On This Day
1655 – Warsaw falls without resistance to a small force under the command of Charles X Gustav of Sweden during The Deluge, making it the first time the city is captured by a foreign army.
The term Deluge (Polish: pоtор szwedzki, Lithuanian: švedų tvanas) denotes a series of mid-17th-century campaigns in the Polish–Lithuanian Commonwealth. In a wider sense it applies to the period between the Khmelnytsky Uprising of 1648 and the Truce of Andrusovo in 1667, thus comprising the Polish theatres of the Russo-Polish and Second Northern Wars. In a stricter sense, the term refers to the Swedish invasion and occupation of the Commonwealth as a theatre of the Second Northern War (1655–1660) only; In Poland and Lithuania this period is called the Swedish Deluge (Polish: potop szwedzki, Swedish: Svenska syndafloden), or less commonly the Russo–Swedish Deluge (Polish: Potop szwedzko-rosyjski) due to the Russian invasion in 1654. The term deluge (or potop in Polish) was popularized by Henryk Sienkiewicz in his novel The Deluge (1886).
During the wars the Commonwealth lost approximately one third of its population as well as its status as a great power due to invasions by Sweden and Russia. According to Professor Andrzej Rottermund, manager of the Royal Castle in Warsaw, the destruction of Poland in the deluge was more extensive than the destruction of the country in World War II. Rottermund claims that Swedish invaders robbed the Commonwealth of its most important riches, and most of the stolen items never returned to Poland. Warsaw, the capital of the Polish–Lithuanian Commonwealth, was completely destroyed by the Swedes, and out of a pre-war population of 20,000, only 2,000 remained in the city after the war. According to the 2012 Polish estimates, financial losses of Poland are estimated at 4 billion złotys. Swedish and Russian invaders completely destroyed 188 cities and towns, 81 castles, and 136 churches in Poland.[failed verification]
Born On This Day
1749 – Yolande de Polastron, French educator (d. 1793)
Yolande Martine Gabrielle de Polastron, Duchess of Polignac (8 September 1749 – 9 December 1793) was the favourite of Marie Antoinette, whom she first met when she was presented at the Palace of Versailles in 1775, the year after Marie Antoinette became the Queen of France. She was considered one of the great beauties of pre-Revolutionary society, but her extravagance and exclusivity earned her many enemies.
Vector’s World: White Triplex; Nice ‘fro; Air car and more ->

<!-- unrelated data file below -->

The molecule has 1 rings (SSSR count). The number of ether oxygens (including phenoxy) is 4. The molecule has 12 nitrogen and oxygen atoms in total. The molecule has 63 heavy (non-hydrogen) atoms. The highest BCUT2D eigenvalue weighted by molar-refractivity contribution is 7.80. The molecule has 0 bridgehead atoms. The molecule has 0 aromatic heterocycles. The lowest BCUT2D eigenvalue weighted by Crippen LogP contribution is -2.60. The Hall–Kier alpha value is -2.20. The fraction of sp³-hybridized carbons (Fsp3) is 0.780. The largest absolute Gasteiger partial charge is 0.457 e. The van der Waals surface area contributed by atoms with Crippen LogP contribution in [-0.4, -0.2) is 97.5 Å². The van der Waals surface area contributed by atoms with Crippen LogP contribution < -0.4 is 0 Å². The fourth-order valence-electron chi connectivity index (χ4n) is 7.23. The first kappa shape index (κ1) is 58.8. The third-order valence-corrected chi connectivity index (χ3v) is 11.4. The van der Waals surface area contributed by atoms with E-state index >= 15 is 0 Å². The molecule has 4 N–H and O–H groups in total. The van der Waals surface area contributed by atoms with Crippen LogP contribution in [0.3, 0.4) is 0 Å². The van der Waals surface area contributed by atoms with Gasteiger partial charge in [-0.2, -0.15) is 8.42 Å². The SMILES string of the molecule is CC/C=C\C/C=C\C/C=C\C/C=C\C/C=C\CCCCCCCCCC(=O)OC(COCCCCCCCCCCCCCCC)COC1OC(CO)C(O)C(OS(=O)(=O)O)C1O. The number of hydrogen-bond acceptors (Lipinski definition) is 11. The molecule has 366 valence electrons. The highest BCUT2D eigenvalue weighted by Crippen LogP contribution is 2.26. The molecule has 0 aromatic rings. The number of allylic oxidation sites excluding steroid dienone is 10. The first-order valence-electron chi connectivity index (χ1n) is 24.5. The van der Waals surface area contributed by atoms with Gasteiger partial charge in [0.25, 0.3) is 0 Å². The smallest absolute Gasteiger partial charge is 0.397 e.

By Max Finkel, Jalopnik: John Margolies’s Roadside Photos Are Automotive Americana At Its Best
The Library of Congress digitized these photos in 2016 after Margolies passed at 76. I’ve collected a few of my favorites here, but the entire collection is available for view on the Library of Congress’s Flickr account here.
David Sherry: Taking Control and Letting Go
In a moment, you can take control.
In any situation, you can take the reigns, and impart on it an action that changes the situation at hand.
Without this action, events would play out on their own, but instead, you exerted influence. And that influence ripples across time and interconnected events.
Done as a reaction, taking control is about trying to pour concrete on shifting sands.
Done proactively and with poise, taking control is about reducing unknown variables, and preparing the ground for an outcome to take shape.
Taking control is like a trust fall with time and space.
Reactively taking control is like trying to superglue a shattered vase back together.
On the other hand, in that same moment, you can give up control.
You can “Let go” as they say.
Taking a healthy posture, letting go is about allowing energy to continue forward in motion without disruption.
If a domino has started a chain of other falling dominos then why interrupt the chain?
Reactively letting go is like setting sail in the ocean without a direction and hoping to arrive on the right island.
You will get somewhere, but is it where you would have liked to arrive?
Stranger still, you can take control while letting go, and let go while taking control.
The trust fall was your decision, and in your control to lean in or not.
But the outcome took letting go.
It’s this third space that seems to be the optimal path for seizing the moment.
To be a healthy leader of yourself and others is about managing this dynamic between control and letting go of it.
It’s about recognizing the areas in which control and power are reactive.
Balancing the two is how you manage the moment.
By being in control while letting go.
By Juli Fraga, NPR: How A Prenatal ‘Bootcamp’ For New Dads Helps The Whole Family
FROM DEBRA + LARRY: Sleeping Under the Stars (a very special post)
By Marshall McGurk, The Havok Journal: Know Your Flag and National Anthem Etiquette
Maria Popova’s Brain Pickings: I Like You: An Almost Unbearably Lovely Vintage Illustrated Ode to Friendship
By Jeremy Raff, The Atlantic: A Narcotics Officer Ends His War on Drugs Kevin Simmers locked up hundreds of drug users—including his own daughter—while the opioid epidemic raged. Now he wants 24-hour treatment on demand.
Simmers sprung into action, and over the next year he helped Brooke into a half-dozen rehabs, but none seemed to work. Eventually, out of options and fearing a fatal overdose, Simmers used his police connections to jail his own daughter. But the disaster that followed made him reconsider not just his decision to lock up Brooke, but also his role as a willing combatant in the decades-long War on Drugs.
“I now think the whole drug war is total bullshit,” he said.
By janpreet.kaur, Instructables: Instant Red Chilli Pepper Pickle
By DianaHM, Instructables: Pickled Hot Peppers and Spicy Four Seasons Pizza
My Recipe Treasures: Raspberry Croissant Breakfast Bake
My Recipe Treasures: Lion House Layered Salad
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